Baby Basics for New Dads, Part 2

6 more important tips every father should know


Dads, keep those engines revved up for another tour of Baby Basics as you take off towards innumerable fathering pay-offs.

In our first installment Baby Basics for Dads, Part One, we covered a number of topics, including picking up and carrying your baby, swaddling, changing diapers, as well as caring for the umbilical cord and circumcision site. But wait, there’s more!

A growing body of research is confirming what many families already know: fathers play a critical role in a child’s life. A 2001 report published in the Review of General Psychology asserts that a nurturing father is as important as a loving mother to a child’s development. “In some studies, father love was actually a better predictor than mother love for certain outcomes,” states the report. “These include delinquency and conduct problems, substance abuse, and overall mental health and well being.”

According to Armin Brott, author of The New Father: A Dad’s Guide to the First Year, boys with caring, attentive fathers tend to be more empathic and have better control over their aggression. Girls whose fathers are involved with their lives are more assertive, have better self-esteem, and are less likely to become teen mothers.

So, get involved, Dad! Here are some everyday activities you can learn how to do and spend time with Baby, too.

Grooming Your Baby

Sponge bathe your baby until the circumcision and/or umbilical cord have healed completely, but don’t overdo it or you may dry your baby’s sensitive skin. Every other day is plenty.

Safety Tips and How-To’s:

  • Assemble all materials before you start, including a large towel on which to lay the baby, two bowls of lukewarm—not hot—water, a hooded baby towel, a couple of clean washcloths, mild soap (use only if dirty or oily), a couple of clean diapers (have an extra one handy just in case), and a change of clothing.
  • Never leave baby unattended, even on the floor.
  • Keep the room warm and free of drafts as newborns get cold easily. Cover the baby with a towel, working on one area at a time. Clean, dry and re-wrap before moving to the next area.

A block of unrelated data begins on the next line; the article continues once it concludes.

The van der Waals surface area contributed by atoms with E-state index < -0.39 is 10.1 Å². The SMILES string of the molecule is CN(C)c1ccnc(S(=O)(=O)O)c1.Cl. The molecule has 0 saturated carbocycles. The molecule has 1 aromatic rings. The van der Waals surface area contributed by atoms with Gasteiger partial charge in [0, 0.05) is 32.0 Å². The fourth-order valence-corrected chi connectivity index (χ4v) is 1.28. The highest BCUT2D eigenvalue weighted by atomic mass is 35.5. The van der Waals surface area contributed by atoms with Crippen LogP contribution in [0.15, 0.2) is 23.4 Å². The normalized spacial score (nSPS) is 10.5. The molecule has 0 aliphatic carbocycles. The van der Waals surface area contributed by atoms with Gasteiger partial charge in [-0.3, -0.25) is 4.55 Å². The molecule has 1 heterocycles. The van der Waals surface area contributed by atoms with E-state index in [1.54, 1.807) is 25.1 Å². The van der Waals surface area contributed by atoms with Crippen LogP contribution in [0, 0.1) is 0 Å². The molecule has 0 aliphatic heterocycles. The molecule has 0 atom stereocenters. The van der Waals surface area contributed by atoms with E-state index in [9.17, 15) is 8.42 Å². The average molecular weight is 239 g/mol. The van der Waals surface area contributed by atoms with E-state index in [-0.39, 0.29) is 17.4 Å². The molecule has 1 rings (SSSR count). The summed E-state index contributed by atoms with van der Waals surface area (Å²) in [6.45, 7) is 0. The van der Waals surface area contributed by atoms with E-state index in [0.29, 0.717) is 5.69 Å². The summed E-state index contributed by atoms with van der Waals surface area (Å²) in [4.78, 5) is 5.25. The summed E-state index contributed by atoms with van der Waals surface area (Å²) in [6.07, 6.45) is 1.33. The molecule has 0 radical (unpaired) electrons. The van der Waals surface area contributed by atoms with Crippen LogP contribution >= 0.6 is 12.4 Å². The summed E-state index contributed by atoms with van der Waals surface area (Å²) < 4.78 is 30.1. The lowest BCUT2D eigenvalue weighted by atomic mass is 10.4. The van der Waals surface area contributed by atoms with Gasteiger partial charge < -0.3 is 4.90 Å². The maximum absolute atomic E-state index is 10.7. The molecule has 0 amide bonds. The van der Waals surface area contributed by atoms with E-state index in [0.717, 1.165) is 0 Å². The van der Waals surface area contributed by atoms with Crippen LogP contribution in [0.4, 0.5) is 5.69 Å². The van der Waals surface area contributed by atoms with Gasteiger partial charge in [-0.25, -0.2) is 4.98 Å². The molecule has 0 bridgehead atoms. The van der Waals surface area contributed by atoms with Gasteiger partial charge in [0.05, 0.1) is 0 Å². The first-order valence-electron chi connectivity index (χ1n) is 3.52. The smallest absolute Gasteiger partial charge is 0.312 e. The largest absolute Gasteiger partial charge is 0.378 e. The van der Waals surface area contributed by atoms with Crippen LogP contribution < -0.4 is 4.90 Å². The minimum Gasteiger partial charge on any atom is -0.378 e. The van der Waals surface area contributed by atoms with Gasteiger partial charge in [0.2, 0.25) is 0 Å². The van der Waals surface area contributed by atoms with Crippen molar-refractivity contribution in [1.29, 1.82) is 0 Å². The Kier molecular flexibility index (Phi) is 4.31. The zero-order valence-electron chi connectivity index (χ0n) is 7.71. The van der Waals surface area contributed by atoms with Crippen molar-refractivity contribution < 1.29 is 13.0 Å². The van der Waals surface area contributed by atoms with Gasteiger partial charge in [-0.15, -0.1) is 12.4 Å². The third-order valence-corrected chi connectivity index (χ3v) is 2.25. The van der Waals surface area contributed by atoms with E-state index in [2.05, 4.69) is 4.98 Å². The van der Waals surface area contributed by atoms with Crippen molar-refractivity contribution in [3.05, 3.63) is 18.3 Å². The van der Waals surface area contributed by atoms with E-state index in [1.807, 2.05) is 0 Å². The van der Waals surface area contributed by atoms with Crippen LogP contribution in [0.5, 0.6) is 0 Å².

• Steer clear of perfumes, lotions, or powders that can irritate baby’s skin.
  • Wipe gently, starting with the face. If using soap, rinse with second washcloth. Dry Baby’s face before continuing to clean and dry one area at a time.
  • Support your baby’s head and neck as you turn him or her onto the stomach to wash the back, neck, and bottom.
  • Wash the genitals and bottom last, using a separate washcloth (always wipe from front to back to avoid spreading bacteria).
  • Before diapering and dressing, make sure your baby is dry under the neck, in the armpits, behind the knees and in the folds of the genitals. Trapped moisture can cause rashes.

After your pediatrician gives you the “all clear” for regular baths, bathe while supporting your baby’s head in the crook of your arm. Use your hand on the supporting arm to maintain a firm hold on your baby’s arm, while holding baby’s body close to you. This helps baby feel secure enough to enjoy the bath, and frees up your other hand to wash your child.

Hair Care

Again, less is more; one or two hair washes per week is sufficient.

You will need: In addition to the above bathing supplies, a gentle baby shampoo. Use one washcloth to shampoo your baby’s scalp, the other to rinse. Immediately after, cover the child’s head with a towel to avoid a chill.

Cradle Cap: You may notice a yellowish, scaly residue on baby’s scalp. This accumulation of dead skin cells and scalp oil is harmless and will disappear in a few weeks. Gently massaging a small amount of olive or baby oil to the scalp helps clear it up.

Nail Care